We should not fossilise our own attitudes too readily- history is a pilgrimage but the point of pilgrimage isn't arrival- its travelling.


Anonymous said...

Human beings, including some historians it would seem, prefer to see patterns in observations as a first stage in rationalising what they observe. Historians and scientistst may have much in common here. The danger both face is that they may come to believe that their rational explanations that fit current observations are 'true'. The observer may impose rationality where none may actually exist - indeed some have argued that the observed world can be describede by rules that are so rational that they cannot have arisen solely by accident, but must have arisen through design. I like the analogy of the telescope.

james higham said...

So we need to be Robert Louis Stevensons here? Are there any common elements then between all wars?

Gracchi said...

Anonymous I think we agree- the key thing is that history and science are processes by which we make sense, impose rationality, upon a world made up of discreet facts. There are two temptations- the first is to think that there aren't any rational explanations and to give up and the second is to be too addicted to our own rational explanations. In many ways those are the Scylla and Charybdis of historical or scientific study.

James I think there are common elements but you have to be cautious and continue reexamining what you think about those elements- for instance one hundred years ago you might have heard the idea that wars were what happened when nation states conflicted, four hundred years ago they were what happened when religions drew up against each other. You have to recognise that an explanatory framework is only that and be ready to ammend it.

Matt M said...

You have to recognise that an explanatory framework is only that and be ready to ammend it.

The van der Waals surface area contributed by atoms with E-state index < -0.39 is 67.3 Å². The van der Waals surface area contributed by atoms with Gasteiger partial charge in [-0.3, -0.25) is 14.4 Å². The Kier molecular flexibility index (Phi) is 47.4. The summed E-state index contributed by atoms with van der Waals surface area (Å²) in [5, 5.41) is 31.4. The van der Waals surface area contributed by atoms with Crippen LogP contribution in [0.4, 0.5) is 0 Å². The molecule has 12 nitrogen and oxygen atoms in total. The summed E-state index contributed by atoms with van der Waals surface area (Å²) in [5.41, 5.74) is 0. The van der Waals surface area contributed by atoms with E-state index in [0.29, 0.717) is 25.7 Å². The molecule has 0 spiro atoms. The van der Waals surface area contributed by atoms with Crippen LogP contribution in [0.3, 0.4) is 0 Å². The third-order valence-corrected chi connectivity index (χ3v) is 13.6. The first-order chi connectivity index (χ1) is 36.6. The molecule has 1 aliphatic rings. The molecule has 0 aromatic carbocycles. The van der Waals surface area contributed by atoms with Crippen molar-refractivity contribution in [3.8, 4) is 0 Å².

Seems like a great maxim to keep in mind when approaching any rational study of something, be it history, science or whatever.

dreadnought said...

An interesting post! Of course you are absolutely correct when you detail the historian’s interactions between his own picture and research (of primary and secondary sources) and those of others. But there is always the danger of falling into traditional or common perceptions held by society. I say this as you referred to the “unique features of the Somme to British culture”. ‘Social’ historians or ‘lesser’ military historians may have it that the Somme was an unmitigated disaster from start to finish with incompetent generals destroying the flower of British manhood to achieve very little etc, etc, which is probably the accepted and widely held public view of the battle. Whereas a ‘good’ military historian, whilst acknowledging that the Somme was indeed terrible, might argue that it had to be fought to save France (and committing the ‘new army’ earlier than planned) and it was the start of the education process of the BEF to become the mighty fighting machine it was 2 years later. The former view has, as you say, been “fossilised” into culture with the latter remaining virtually unknown.